'Green' business in the inner city

May 16, 1994|By Skip Maner

IT'S NOT easy buying green.

Media tell us about a growing awareness of so-called "green" issues, the social and environmental effects a business has on its community and environment.

But as an entrepreneur, I know that traditional business practice does not mirror the social and environmental trends that are getting so much media coverage these days.

Too many business people believe that business cannot be profitable and socially responsible at the same time. Frankly, when it comes to addressing the problems of the inner city -- appalling crime, hopelessness, joblessness -- charity alone is boring. But all too often, business people equate any kind of social responsibility with charity.

But this doesn't have to be the case. Take my business partner, Baltimore resident Charles Spann, for example.

Mr. Spann is president of TICO Enterprises, a company in the Inner Harbor that manufactures products from recycled materials, including wooden soap dishes and tool boxes, that are marketed internationally in retail stores. Mr. Spann runs the shop floor, oversees production and quality control, has helped develop and float a prospectus and produces the company's financial statements.

Exceptional? Perhaps not, until you consider that he is 19 years old. He is one of those people defined as a minority "at-risk youth" from the inner city. His background says he is not supposed to make it. I am one of those people described as fortunate, an MBA student and a business owner from the suburbs. Charles Spann and his associates make the products. I do the marketing. The Living Classrooms Foundation, a Baltimore program that teaches job skills to people like Charles, brought us together.

Today, Charles Spann supervises four other young men, all 18 and 19, all from troubled neighborhoods in Baltimore. They make the business decisions. We are a sort of business odd couple (or odd family). Some of my fellow MBAs think it is very odd to make money this way. There are more conventional ways to profit, and to profit more quickly. The free-market enterprise we practice is a way to make ideals tangible in a way that government programs or charities find it difficult, if not impossible, to do.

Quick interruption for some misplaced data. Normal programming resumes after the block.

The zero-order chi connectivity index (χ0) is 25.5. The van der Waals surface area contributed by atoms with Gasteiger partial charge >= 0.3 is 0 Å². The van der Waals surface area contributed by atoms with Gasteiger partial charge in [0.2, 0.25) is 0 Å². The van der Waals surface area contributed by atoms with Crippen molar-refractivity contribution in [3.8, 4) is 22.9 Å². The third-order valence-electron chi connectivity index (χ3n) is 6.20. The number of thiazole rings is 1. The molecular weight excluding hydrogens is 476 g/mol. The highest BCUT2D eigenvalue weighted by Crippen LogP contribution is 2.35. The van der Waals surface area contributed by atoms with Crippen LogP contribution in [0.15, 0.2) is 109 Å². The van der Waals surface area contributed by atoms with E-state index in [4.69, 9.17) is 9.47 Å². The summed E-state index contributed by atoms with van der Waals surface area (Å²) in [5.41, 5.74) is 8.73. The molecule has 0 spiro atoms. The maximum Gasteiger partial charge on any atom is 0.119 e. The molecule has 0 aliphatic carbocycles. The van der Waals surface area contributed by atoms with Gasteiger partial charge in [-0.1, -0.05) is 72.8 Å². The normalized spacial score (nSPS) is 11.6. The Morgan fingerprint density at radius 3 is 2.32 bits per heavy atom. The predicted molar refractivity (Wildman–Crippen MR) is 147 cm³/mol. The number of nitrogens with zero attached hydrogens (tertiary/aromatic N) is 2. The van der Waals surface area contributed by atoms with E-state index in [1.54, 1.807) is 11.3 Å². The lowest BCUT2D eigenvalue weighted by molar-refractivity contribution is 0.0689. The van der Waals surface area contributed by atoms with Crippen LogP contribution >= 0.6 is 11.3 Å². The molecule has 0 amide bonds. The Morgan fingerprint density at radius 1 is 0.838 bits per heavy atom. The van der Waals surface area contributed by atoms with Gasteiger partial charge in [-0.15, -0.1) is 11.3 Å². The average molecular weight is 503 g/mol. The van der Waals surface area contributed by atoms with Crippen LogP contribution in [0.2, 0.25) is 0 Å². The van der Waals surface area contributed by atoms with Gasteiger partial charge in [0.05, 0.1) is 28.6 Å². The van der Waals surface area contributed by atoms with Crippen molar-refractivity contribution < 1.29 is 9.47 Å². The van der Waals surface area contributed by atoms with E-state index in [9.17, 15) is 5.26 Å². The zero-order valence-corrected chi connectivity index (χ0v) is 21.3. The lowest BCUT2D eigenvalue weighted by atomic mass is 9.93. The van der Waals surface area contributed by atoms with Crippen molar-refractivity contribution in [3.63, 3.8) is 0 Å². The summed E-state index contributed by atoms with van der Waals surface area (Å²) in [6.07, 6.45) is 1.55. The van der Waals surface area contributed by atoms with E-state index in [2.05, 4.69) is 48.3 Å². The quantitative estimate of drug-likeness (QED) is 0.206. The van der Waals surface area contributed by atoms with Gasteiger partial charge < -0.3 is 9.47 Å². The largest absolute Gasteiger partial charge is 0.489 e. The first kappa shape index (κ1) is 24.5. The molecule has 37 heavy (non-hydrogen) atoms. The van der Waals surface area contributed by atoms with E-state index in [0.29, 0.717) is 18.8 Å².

Like most business people, I believe in community. A community is a marketplace. Business cannot survive in a weak marketplace or in a weak community; each must help the other. Our approach is purely practical and opportunistic.

Like most business people, my primary concern is with the bottom line. But there is a second bottom line, the effect a company has on every single stakeholder in the enterprise: investors, stockholders, employees, customers, the community and the business and physical environment. Our endeavor takes this into account, and it is profitable. In other words, customers buy our products and allow us to profit because our products have this added value.

My company employs productive, ambitious young men who, without opportunity in the free market, might have no other alternative but to depend on welfare or, much worse, crime. A young African-American man in Baltimore today, for example, has a 55 percent chance of becoming part of the criminal justice system. That is unacceptable.

Traditional government programs are important. But like most business people, I see them as a starting point, not an end solution. With its new attitude toward enterprise zones and low-interest loans, Washington has stressed the critical need to provide assets and capital to the inner city. But as business people, it is our job to further address the even more critical challenge of providing markets there.

Simply stated, money follows the ability to make money. Markets are the keystone to hold any successful business venture together. My goal is to create markets by linking the energy and courage of profit-minded urban youth with consumers who can afford to buy what they have to offer. That is where the real money will come from to provide jobs, income and hope in the inner city. Showing that markets are there -- nationally and internationally -- will attract capital to Baltimore and elsewhere.

But the challenges to "buying green" are daunting at both ends. First, when a business comes into the inner city, there is understandable suspicion. There is a stigma attached to profit coming out of troubled neighborhoods. Second, it is hard to change old habits and thinking. They won't shift overnight; it will take a generation or more.

But whether it is the manufacturers, marketers, investors or consumers, desire is the one emotion that foments change. Like most business people, I believe that capital and free enterprise are the solution, not the problem. By providing the fundamentals of a true marketplace, with no favorites and no enemies, we can start to build a framework of self-sufficiency in inner-city America.

Skip Maner, 26, is president of Hoka-Hai Enterprises. He is an MBA student at the Wharton School of Business at the University of Pennsylvania in Philadelphia.

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